Tuesday, December 01, 2009

The most exciting play in sports



The most exciting play in sports, in my opinion, is the do-or-die touchdown. If you score a touchdown, you win and if you don't, you lose. Field goals don't count because they're contrived situations, much like penalties in soccer or hockey. Tie games don't count because the stakes are far lower. I suppose a two-point conversion when down by one is similar, but that has been seen about a half dozen times in fifteen years.

Sunday had two games like that, the one above and this one. What makes the NFL worth watching is that bad teams have made a resurgence. There have been some upsets of late, even if Thursday had three games on national television with scores of 34-12, 24-7 and 26-6. Vince Young's Titans were a 4-6 team beating a 7-3 team, and Redman's Falcons had to eke out a victory over a 1-9 team.

That doesn't even count the 20-17 overtime game between the Steelers and Ravens, where disaster was narrowly averted. The Ravens were driving for a field goal late in the fourth quarter when Joe Flacco sacked with about 20 seconds to go. Flacco fumbled and the ball was recovered. It was fourth down and the Ravens were out of timeouts. In the insanity, they somehow managed to get the kicker on the field and attempt a 56-yard field goal, which came up just short.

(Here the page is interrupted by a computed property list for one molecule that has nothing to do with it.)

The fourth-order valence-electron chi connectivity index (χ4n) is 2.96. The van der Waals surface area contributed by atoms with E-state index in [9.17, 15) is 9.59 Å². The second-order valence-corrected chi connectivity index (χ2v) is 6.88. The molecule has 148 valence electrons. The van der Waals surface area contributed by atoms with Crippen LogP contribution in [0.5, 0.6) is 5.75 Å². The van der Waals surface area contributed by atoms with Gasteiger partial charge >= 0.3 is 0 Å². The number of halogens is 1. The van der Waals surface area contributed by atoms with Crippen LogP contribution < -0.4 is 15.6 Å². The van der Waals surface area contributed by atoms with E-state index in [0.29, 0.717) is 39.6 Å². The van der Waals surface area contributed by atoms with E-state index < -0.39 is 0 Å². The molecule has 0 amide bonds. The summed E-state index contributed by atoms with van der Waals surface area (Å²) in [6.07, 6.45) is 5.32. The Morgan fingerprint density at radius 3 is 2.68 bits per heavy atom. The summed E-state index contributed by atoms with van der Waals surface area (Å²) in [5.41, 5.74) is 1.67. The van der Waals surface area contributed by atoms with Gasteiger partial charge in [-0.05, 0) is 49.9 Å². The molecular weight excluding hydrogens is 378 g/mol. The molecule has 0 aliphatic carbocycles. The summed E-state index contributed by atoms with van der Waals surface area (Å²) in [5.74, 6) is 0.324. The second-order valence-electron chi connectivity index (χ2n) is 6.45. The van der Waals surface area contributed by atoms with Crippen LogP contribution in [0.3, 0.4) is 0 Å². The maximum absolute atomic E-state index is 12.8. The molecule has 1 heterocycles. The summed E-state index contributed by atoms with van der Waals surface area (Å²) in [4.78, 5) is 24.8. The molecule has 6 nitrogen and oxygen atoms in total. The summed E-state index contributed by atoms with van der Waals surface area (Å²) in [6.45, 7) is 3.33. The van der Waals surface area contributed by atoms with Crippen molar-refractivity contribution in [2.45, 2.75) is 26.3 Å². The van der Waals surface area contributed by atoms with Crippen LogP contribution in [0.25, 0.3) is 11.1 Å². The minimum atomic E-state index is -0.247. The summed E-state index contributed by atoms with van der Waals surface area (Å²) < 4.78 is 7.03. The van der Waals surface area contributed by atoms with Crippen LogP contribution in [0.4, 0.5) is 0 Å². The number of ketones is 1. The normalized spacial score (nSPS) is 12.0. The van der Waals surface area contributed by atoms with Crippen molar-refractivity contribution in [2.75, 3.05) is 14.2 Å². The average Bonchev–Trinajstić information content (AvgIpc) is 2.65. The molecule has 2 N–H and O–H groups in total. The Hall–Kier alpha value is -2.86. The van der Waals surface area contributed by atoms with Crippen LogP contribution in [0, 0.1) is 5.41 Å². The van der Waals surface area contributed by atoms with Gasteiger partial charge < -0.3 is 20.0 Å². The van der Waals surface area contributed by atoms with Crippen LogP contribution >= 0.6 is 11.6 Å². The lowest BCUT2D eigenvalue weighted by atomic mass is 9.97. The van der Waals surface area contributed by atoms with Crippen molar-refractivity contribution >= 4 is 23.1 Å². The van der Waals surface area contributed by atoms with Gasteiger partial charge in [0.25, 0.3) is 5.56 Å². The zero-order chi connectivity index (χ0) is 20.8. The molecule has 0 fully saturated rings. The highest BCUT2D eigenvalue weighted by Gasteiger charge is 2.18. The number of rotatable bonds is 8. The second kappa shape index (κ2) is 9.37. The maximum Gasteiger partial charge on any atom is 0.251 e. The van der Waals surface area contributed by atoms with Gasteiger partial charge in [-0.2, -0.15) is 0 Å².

That was good, Al Michaels pointed out in a rare case of my being impressed by a football commentator, because Flacco's fumble went forward and that's where the ball was spotted. The kick in reality should've been a 60-yard attempt, and if the field goal had been good, the NFL would have been embarrassed.

All this doesn't even mention the surreal horror felt by the Saskatchewan Roughriders for losing the Grey Cup thanks to one of the epic blunders in sports history. The Alouettes' field goal was a do-or-die play since they were down 27-25. You can relive the agony below if you'd like. I think this was the CFL's way of punishing me for ignoring it the last five years. I was going to watch the game and then fell asleep, woke up to see that it was 17-3 at halftime and tuned in just in time to see the victorious Alouettes being interviewed.

The Roughriders have refused to talk about the mistake they made, so it's unclear really whose fault it is, though special teams coach Kavis Reed certainly feels responsible even if he isn't. His failure was Scott Norwood, Bill Buckner and Chris Webber all rolled into one. If you've ever failed at anything in your life, you shouldn't be making fun of Reed.

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